Ralph Mark Gilbert was the pastor of the historic First African Baptist Church from 1939 to 1956. He was a visionary, seeking to improve the lives and opportunities of African Americans. Recognized for his pioneering spirit, he served as a catalyst for many great changes during that era. He developed the West Broad Street YMCA in the late 1940’s and reorganized the Savannah branch of the NAACP. Under his leadership, more than forty NAACP chapters were organized by 1950 in Georgia.
Among his other achievements, Gilbert challenged the Georgia all-white primary in Savannah by launching a citywide black voter registration drive, in which hundreds of blacks were registered.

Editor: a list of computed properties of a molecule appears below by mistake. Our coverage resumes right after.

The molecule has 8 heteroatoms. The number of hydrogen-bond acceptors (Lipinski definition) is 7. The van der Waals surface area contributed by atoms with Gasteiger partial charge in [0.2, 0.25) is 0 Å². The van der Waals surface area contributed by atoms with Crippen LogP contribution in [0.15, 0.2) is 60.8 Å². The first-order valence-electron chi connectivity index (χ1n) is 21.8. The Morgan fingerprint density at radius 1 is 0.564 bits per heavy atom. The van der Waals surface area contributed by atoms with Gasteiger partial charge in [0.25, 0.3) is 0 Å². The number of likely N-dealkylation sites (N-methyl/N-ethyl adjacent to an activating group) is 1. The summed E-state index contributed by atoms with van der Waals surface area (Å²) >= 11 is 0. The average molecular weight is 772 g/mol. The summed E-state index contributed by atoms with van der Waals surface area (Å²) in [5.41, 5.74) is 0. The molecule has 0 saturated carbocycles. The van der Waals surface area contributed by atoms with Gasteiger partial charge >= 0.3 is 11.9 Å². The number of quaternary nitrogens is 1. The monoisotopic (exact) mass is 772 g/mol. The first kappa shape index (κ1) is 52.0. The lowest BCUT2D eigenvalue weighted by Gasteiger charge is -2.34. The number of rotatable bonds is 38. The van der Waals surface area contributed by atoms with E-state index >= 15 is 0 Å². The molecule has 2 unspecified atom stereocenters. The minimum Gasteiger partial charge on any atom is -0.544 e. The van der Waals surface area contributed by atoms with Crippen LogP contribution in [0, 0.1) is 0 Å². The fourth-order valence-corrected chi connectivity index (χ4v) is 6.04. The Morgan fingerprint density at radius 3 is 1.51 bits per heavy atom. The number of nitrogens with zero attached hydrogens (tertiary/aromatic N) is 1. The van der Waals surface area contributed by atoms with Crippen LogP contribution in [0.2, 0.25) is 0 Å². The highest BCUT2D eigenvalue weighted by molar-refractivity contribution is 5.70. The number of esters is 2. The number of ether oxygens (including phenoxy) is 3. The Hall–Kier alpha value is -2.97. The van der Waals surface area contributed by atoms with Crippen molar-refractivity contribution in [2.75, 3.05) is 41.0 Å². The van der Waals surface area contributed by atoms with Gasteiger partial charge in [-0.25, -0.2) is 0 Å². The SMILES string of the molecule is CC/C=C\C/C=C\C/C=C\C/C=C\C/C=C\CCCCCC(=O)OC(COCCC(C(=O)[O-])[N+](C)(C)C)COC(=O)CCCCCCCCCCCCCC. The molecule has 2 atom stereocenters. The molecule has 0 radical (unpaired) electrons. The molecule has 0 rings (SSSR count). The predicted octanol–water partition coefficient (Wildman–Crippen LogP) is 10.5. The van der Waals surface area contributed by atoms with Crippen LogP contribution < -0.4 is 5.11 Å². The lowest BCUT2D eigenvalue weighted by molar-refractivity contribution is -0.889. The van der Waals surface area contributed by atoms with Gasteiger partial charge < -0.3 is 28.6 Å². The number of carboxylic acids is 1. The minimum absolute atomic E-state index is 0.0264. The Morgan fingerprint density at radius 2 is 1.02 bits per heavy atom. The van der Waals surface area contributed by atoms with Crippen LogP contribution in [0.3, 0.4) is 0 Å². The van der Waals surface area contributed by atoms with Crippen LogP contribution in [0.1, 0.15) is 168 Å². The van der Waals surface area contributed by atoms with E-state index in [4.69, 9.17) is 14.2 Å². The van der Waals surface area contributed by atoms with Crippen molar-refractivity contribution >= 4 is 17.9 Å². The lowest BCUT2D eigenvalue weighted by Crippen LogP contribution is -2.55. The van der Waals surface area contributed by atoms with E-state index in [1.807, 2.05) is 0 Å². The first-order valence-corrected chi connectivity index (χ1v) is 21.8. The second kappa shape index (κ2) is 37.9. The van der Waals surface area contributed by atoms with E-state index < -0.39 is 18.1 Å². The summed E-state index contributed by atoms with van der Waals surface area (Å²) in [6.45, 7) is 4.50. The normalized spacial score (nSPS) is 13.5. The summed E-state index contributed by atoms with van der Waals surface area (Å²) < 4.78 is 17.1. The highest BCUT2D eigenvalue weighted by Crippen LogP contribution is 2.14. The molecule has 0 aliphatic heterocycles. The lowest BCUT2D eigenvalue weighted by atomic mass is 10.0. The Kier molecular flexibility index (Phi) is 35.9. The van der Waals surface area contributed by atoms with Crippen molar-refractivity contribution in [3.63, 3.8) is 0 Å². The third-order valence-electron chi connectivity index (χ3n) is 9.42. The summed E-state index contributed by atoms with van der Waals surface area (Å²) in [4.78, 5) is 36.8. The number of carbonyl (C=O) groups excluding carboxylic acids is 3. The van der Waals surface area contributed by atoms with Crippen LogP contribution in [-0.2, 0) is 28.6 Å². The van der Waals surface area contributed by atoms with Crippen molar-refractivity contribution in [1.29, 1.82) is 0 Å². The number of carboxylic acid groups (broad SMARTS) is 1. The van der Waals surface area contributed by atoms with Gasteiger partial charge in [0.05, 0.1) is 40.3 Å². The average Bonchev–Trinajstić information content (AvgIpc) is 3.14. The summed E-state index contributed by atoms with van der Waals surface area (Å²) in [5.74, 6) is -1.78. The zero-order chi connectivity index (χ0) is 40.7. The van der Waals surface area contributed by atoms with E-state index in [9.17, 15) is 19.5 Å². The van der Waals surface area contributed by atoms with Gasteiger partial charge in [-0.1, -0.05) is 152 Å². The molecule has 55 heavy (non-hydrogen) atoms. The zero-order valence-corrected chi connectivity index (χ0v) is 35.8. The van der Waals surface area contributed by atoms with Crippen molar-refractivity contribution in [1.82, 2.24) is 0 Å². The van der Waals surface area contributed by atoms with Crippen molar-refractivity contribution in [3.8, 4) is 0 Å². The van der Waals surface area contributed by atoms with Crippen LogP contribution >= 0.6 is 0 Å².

This led to the election of a reform-minded white mayor and city council. And in 1947, Savannah became one of the first cities in the South to hire black policemen, along with several other black city employees. As you tour the Ralph Mark Gilbert Civil Rights Museum, witness the struggles faced by Georgia’s oldest African American community. The three floors feature historic photographic and interactive exhibits, including an NAACP organizational exhibit and a fiber-optic map of eighty-seven significant civil rights sites and events. A bronze bust of Gilbert welcomes guests on the museum’s first floor, which also features a recreation of the Azalea Room of Levy’s Department Store, where blacks could buy clothing but could not eat in the restaurant.
Thousands of people of all races come each year to share a glimpse into the African American civil rights movement and its history.